10 Ways to Kick Travel Fatigue's Ass

A sign of Travel Fatigue: feeling depressed.

I was wrong. Entirely.

After being home and having relationships with other people who are/were on the road, I know this Travel Fatigue awfulness wasn’t exclusive to me. It happens to the best of us. And, fortunately, only lasts for a brief period of time.

It took a few things in my life to help snap me out of this funk.

Are you experiencing Travel Fatigue? Here are some steps to help kick it’s ugly ass and get back in the game.

1. Communicate your misery

No, don’t have a huge pity party (no one likes those), but talk to someone you trust about it. Someone you know can make you feel all better. For me, I was messaging with my lovely Anthony, who wrote words that were oh-so true: You’ve got to have the funk to have the fun. That was the start of my recovery.

10 Ways to Kick Travel Fatigue's Ass

Sometimes you just need to change your perspective.

2. Change your scenery

Nothing can quite snap you out of a rut like waking up somewhere new. There’s just a feeling of possibility that wasn’t there before. It can revitalize you. Abby and I had been seaside of nearly two weeks, so the mountains was a nice change of pace. And totally different and beautiful scenery.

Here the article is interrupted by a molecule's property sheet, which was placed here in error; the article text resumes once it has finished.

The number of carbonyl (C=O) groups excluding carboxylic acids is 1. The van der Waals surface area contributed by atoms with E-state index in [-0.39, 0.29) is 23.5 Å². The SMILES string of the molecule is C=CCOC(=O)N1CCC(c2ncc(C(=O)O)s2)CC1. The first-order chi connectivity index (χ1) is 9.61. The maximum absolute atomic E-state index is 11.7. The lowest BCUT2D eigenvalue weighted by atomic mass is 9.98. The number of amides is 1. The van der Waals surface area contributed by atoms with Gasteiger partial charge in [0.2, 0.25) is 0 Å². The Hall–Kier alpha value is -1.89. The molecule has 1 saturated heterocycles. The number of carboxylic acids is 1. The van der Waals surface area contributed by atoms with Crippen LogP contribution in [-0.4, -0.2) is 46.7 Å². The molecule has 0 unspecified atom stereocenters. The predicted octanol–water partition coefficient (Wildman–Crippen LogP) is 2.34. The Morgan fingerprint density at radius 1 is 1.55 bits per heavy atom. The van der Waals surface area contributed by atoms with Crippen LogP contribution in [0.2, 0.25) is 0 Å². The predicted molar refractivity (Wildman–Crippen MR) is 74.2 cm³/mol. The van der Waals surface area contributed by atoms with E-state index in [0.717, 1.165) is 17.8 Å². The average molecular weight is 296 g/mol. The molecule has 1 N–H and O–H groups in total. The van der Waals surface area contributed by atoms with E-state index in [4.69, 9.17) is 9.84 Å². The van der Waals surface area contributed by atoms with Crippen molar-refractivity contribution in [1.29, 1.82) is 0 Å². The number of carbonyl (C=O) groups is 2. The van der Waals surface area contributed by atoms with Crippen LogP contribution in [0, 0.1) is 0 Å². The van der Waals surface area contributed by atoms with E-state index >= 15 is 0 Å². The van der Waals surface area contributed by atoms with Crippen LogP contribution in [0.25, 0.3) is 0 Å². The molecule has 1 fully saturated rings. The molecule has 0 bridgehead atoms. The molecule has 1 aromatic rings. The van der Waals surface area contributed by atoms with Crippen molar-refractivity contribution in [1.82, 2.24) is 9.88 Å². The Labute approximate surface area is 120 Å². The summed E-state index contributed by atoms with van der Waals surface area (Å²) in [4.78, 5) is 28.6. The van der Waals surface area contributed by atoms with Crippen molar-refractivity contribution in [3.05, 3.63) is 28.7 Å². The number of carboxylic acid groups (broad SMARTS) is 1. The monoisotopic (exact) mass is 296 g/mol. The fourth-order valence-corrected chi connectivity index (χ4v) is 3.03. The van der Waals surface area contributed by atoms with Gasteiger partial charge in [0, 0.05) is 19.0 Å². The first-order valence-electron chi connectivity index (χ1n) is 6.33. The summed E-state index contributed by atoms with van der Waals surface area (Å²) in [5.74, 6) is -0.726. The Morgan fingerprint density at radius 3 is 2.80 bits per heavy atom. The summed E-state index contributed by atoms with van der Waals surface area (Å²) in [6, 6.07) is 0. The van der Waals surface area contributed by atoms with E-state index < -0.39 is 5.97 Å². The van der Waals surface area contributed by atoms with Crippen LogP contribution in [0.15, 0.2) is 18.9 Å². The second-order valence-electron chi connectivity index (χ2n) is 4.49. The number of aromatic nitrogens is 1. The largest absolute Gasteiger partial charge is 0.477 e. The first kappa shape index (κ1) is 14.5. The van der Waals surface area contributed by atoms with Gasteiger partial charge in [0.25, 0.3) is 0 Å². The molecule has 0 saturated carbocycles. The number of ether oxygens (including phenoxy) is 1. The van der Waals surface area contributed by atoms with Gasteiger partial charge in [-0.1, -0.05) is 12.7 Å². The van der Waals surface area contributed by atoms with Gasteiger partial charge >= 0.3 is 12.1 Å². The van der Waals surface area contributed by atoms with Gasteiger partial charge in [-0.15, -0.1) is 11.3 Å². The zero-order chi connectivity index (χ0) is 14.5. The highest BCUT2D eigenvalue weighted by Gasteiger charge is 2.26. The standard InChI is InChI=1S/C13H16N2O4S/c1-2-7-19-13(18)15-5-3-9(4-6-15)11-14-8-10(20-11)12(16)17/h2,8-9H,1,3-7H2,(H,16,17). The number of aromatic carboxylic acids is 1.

3. Get comfortable

I was tired. I was hot. I wanted to not drip sweat every night after I had showered. Abby and I found an adorable hostel in the hillside town of Veliko Tarnovo. It had gorgeous air-con and a remote so we could make it as cool as we liked. That first night, we both slept with thick blankets on us. In the dead of summer. It was awesome. Naturally, the next day, the remote disappeared from our room. I can still remember the cool air kissing my face that blissful night.

4. Stay put

Even after Abby left VK, I stayed. And stayed. And stayed.

5. Relax

10 Ways to Kick Travel Fatigue's Ass

How can you not relax with a view like this?

When I was back in the solo realm of travel and feeling better, I treated myself to doing absolutely nothing. I would wake up in the morning, pad  upstairs to the kitchen and enjoy the complimentary breakfast, then head outside to the little balcony overlooking the ravine of green trees across the street. I would chat with the hostel owner, the other guests, and just ease into my morning. Then, when I got hot, I would go to the room, open my computer and write. Not because I felt I had to, but because it felt good. And, I would read. Then, a little nap in the cool room. At night, I would go with the other travelers to dinner, then back to my room for some more reading and then sleep. I did this for three days.

6. Don’t plan until you have to

On the third day of doing nearly nothing, I decided I was almost ready to head out and continue with my trip. Almost. I pondered my next steps. I spent a good deal of time looking at the giant colorful map of Eastern Europe on the wall in the common room. I consulted my guide book. I did research.

10 Ways to Kick Travel Fatigue's Ass

Take off your shoes, kick your feet in the H20 and BREATHE. Deeply.

7. Go somewhere you really want to go